We all work really hard to make sure that we have enough savings, gain financial stability, become financially independent, provide for our family, and leave behind a legacy. One important part of our financial journey is to write a will & choose a legal heir. Most of the time, we put it off for a later date. But, with the amount of uncertainty in the world today, is it wise to put it off any longer?
Let’s look at an example. Mr. Vinoth, 45, was in a pensive mood. One of his close friends had recently passed away leaving his family in a state of confusion. This along with the recent pandemic has left Vinoth feeling thoughtful. He has had a good run in his career and has accumulated sufficient wealth to support his family, but he has not thought about estate planning. He wanted to keep a system in place to take care of his family’s needs in the future. Here are a few things to keep in mind when choosing a legal heir.
Understanding Why You Need Wealth Transfer
The first step in the process would be to clearly understand what your wealth transfer objectives are. This will enable you to decide how and when your beneficiaries will receive the assets and give you enough space to identify who your legal heir would be. In most cases, the legal heir would be your children. Drawing out a family tree would help you identify other related parties as well. This process becomes even more important when you have an ancestral property, as you cannot pass on your share of the property without a ‘go-ahead’ from other related parties. It is always a good idea to involve your family members/beneficiaries, to whom you want to transfer your wealth, early on in the process.
Identify Your Assets & Liabilities
- Catalogue all your assets – Include all your bank accounts, Post office deposits, PPF, NPS, NSC, and other government instruments, Physical gold, Sovereign gold bonds, and other commodities, Mutual fund investments, Equity shares, Real estate details, if you are a beneficiary of any ancestral property, and any other movable or immovable assets over which you have ownership.
- List down all your liabilities – Include your mortgage loan, vehicle/personal loans, credit card loans, if you have any obligations which you have signed as guarantor, and if you have lent money to anyone.
- Documents and passwords – Your beneficiaries must be able to easily access the above information. So, keep all relevant documents related to your assets and liabilities in a secure location and inform your spouse/children about the location. Also, maintain a digital locker or physical list of all your passwords and enable access to your family.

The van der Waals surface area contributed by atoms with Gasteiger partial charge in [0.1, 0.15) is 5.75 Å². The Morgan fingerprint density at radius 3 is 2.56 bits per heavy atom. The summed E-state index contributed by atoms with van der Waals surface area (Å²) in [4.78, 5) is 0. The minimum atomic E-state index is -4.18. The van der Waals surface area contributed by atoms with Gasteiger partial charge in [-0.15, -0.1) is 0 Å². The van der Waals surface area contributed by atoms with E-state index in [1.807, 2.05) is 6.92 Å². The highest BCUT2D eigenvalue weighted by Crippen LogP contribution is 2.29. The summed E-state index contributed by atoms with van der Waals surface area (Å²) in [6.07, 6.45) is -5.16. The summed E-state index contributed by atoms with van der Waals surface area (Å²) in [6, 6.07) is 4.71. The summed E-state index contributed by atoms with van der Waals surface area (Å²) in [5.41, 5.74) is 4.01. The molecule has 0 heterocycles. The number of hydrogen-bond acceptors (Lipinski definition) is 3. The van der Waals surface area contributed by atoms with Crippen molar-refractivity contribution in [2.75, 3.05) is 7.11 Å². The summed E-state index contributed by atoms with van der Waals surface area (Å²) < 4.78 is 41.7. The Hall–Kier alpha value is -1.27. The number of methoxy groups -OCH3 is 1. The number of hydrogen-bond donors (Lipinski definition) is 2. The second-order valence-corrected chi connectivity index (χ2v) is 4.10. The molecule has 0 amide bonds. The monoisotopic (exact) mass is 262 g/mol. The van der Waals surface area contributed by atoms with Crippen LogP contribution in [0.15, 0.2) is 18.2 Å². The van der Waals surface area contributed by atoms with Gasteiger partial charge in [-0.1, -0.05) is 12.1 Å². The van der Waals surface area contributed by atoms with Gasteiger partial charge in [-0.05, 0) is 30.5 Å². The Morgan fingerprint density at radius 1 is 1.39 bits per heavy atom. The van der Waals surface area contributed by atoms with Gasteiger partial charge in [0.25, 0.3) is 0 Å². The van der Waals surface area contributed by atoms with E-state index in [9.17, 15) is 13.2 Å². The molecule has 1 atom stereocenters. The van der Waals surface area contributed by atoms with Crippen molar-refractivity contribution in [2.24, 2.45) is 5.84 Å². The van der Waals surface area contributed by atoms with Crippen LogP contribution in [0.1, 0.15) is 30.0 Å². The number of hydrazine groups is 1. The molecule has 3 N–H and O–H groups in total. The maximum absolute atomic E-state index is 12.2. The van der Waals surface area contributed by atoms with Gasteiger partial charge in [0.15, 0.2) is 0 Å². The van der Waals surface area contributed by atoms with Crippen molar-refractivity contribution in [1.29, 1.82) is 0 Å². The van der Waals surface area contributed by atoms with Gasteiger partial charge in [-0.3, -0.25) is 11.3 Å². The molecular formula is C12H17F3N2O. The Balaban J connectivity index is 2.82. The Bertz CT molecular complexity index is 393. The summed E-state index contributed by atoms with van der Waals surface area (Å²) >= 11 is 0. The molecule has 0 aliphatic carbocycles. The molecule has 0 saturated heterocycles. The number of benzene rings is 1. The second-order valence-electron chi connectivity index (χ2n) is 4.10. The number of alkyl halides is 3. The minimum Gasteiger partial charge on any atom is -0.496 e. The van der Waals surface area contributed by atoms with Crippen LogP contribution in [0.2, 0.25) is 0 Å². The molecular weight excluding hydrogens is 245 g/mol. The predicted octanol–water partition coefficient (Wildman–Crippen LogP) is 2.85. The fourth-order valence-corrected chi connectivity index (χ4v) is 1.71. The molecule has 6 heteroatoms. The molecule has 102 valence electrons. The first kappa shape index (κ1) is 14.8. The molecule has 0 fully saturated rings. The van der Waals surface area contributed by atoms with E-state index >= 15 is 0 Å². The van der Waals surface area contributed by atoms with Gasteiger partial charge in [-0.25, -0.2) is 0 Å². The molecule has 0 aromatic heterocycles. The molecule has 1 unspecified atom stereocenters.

- Nomination details – Make sure you have updated nomination/beneficiary details in all your asset documents. Remove any nominations which are outdated.
Talk About Insurance
- Life Insurance – Keep your policy document in a secure location along with your asset documents. If you have an e-policy, then take a printout of the same and store it in physical format. Inform your family about the policy benefits and details. Make sure the nomination details are updated in the policy.
- Health Insurance – Give a copy of your health insurance card to your family member in case you fall sick/incapacitated they can claim health insurance cover. Keep your family informed of the policy details and whom to contact in case of emergencies.
- Accidental Insurance/Critical Insurance – If you have taken any additional riders on your insurance policies, inform your family regarding the same.
Legal Documents Needed For Wealth Transfer
- A Written Will – Always have a written will in place. Make sure the will denotes that it is your “last and final will”. A will gives your beneficiaries legal ownership rights over your assets. Appoint a trusted person as the executor of the will and consult a lawyer in case of any legalities.
- Building a Trust – You can also create a trust if you want to specify how and when your beneficiaries will receive the assets. This will give you more control over the distribution of assets and better security as trusts are created as separate legal entities. It is better to have a will in place even when you have created a trust, as this will enable a smooth transition of those assets which do not form a part of your trust.
Other Things To Do
- Educate your family members about your finances. If your beneficiaries are not financially literate, they will not be able to manage the assets you leave them with.
- Keep a model portfolio in place for your family to follow, after your demise. Especially when they do not have prior exposure to investment avenues.
- Always think two levels down the line while planning for wealth transfer. (i.e.) plan for your spouse and children.
- Your financial assets, even unclaimed ones, cannot be forfeited by financial institutions. Your legal heirs can always reach out to RBI/other respective regulators to claim the assets back.
- Create at least one joint account with your spouse, this will help your spouse have access to funds in case of emergencies, especially in situations where you are disabled/no-more.
- If you hold real estate in your portfolio, take your spouse or family to visit the place, so they know the location of these assets. Maintain all relevant documents, as real estate investments are prone to legal issues in India.
- Revisit your wealth transfer plan at least once a year to make sure all your assets and liabilities are captured, and beneficiary details are up to date.
- Introduce your family to your financial planner, and legal advisor so they know whom to reach out to.